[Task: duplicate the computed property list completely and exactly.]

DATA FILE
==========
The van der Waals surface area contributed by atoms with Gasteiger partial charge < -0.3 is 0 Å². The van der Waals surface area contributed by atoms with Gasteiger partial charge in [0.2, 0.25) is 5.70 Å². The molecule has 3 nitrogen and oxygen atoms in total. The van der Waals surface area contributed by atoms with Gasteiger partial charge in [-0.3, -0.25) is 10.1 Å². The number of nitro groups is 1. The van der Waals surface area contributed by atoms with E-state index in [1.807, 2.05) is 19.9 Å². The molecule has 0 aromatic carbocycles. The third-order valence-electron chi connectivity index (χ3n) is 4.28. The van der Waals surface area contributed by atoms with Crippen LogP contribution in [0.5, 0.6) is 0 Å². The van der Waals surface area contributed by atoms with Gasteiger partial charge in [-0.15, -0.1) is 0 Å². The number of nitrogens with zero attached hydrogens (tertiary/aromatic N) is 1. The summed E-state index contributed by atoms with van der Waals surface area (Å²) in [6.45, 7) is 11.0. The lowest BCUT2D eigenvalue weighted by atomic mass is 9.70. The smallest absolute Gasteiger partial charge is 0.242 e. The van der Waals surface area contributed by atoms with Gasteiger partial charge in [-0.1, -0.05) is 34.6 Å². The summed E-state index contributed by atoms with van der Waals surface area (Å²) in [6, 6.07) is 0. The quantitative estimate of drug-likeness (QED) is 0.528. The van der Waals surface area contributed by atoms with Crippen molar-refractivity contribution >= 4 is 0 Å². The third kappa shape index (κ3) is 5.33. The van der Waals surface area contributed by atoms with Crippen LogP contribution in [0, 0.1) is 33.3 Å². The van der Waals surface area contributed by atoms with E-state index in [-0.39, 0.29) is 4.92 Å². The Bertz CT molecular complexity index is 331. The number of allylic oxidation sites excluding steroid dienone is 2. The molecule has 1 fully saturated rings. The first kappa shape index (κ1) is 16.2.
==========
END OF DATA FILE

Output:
The van der Waals surface area contributed by atoms with Gasteiger partial charge < -0.3 is 0 Å². The van der Waals surface area contributed by atoms with Gasteiger partial charge in [0.2, 0.25) is 5.70 Å². The molecule has 3 nitrogen and oxygen atoms in total. The van der Waals surface area contributed by atoms with Gasteiger partial charge in [-0.3, -0.25) is 10.1 Å². The number of nitro groups is 1. The van der Waals surface area contributed by atoms with E-state index in [1.807, 2.05) is 19.9 Å². The molecule has 0 aromatic carbocycles. The third-order valence-electron chi connectivity index (χ3n) is 4.28. The van der Waals surface area contributed by atoms with Crippen LogP contribution in [0.5, 0.6) is 0 Å². The van der Waals surface area contributed by atoms with Gasteiger partial charge in [-0.15, -0.1) is 0 Å². The number of nitrogens with zero attached hydrogens (tertiary/aromatic N) is 1. The summed E-state index contributed by atoms with van der Waals surface area (Å²) in [6.45, 7) is 11.0. The lowest BCUT2D eigenvalue weighted by atomic mass is 9.70. The smallest absolute Gasteiger partial charge is 0.242 e. The van der Waals surface area contributed by atoms with Gasteiger partial charge in [-0.1, -0.05) is 34.6 Å². The summed E-state index contributed by atoms with van der Waals surface area (Å²) in [6, 6.07) is 0. The quantitative estimate of drug-likeness (QED) is 0.528. The van der Waals surface area contributed by atoms with Crippen molar-refractivity contribution >= 4 is 0 Å². The third kappa shape index (κ3) is 5.33. The van der Waals surface area contributed by atoms with Crippen LogP contribution in [0, 0.1) is 33.3 Å². The van der Waals surface area contributed by atoms with E-state index in [-0.39, 0.29) is 4.92 Å². The Bertz CT molecular complexity index is 331. The number of allylic oxidation sites excluding steroid dienone is 2. The molecule has 1 fully saturated rings. The first kappa shape index (κ1) is 16.2.